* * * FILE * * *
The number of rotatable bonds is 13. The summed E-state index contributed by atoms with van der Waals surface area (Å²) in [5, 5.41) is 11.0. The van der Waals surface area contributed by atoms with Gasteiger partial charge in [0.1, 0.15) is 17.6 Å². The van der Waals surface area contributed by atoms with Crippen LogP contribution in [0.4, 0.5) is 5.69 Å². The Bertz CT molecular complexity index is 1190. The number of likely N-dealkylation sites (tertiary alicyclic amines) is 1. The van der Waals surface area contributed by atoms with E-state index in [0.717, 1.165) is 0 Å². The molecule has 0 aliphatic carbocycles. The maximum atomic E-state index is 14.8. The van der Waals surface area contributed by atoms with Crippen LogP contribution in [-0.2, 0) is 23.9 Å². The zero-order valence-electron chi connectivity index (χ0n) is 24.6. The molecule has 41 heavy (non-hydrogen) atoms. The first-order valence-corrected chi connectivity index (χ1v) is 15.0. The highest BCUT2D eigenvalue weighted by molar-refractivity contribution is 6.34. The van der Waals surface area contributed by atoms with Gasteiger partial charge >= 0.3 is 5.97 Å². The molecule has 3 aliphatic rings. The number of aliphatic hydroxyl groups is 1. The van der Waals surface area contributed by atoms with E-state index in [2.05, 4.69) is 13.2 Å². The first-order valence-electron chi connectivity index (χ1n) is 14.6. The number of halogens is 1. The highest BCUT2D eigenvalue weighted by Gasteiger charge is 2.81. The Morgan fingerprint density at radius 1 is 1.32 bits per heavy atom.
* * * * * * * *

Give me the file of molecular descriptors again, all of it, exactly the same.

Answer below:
The number of rotatable bonds is 13. The summed E-state index contributed by atoms with van der Waals surface area (Å²) in [5, 5.41) is 11.0. The van der Waals surface area contributed by atoms with Gasteiger partial charge in [0.1, 0.15) is 17.6 Å². The van der Waals surface area contributed by atoms with Crippen LogP contribution in [0.4, 0.5) is 5.69 Å². The Bertz CT molecular complexity index is 1190. The number of likely N-dealkylation sites (tertiary alicyclic amines) is 1. The van der Waals surface area contributed by atoms with E-state index in [0.717, 1.165) is 0 Å². The molecule has 0 aliphatic carbocycles. The maximum atomic E-state index is 14.8. The van der Waals surface area contributed by atoms with Crippen LogP contribution in [-0.2, 0) is 23.9 Å². The zero-order valence-electron chi connectivity index (χ0n) is 24.6. The molecule has 41 heavy (non-hydrogen) atoms. The first-order valence-corrected chi connectivity index (χ1v) is 15.0. The highest BCUT2D eigenvalue weighted by molar-refractivity contribution is 6.34. The van der Waals surface area contributed by atoms with Gasteiger partial charge >= 0.3 is 5.97 Å². The molecule has 3 aliphatic rings. The number of aliphatic hydroxyl groups is 1. The van der Waals surface area contributed by atoms with E-state index in [2.05, 4.69) is 13.2 Å². The first-order valence-electron chi connectivity index (χ1n) is 14.6. The number of halogens is 1. The highest BCUT2D eigenvalue weighted by Gasteiger charge is 2.81. The Morgan fingerprint density at radius 1 is 1.32 bits per heavy atom.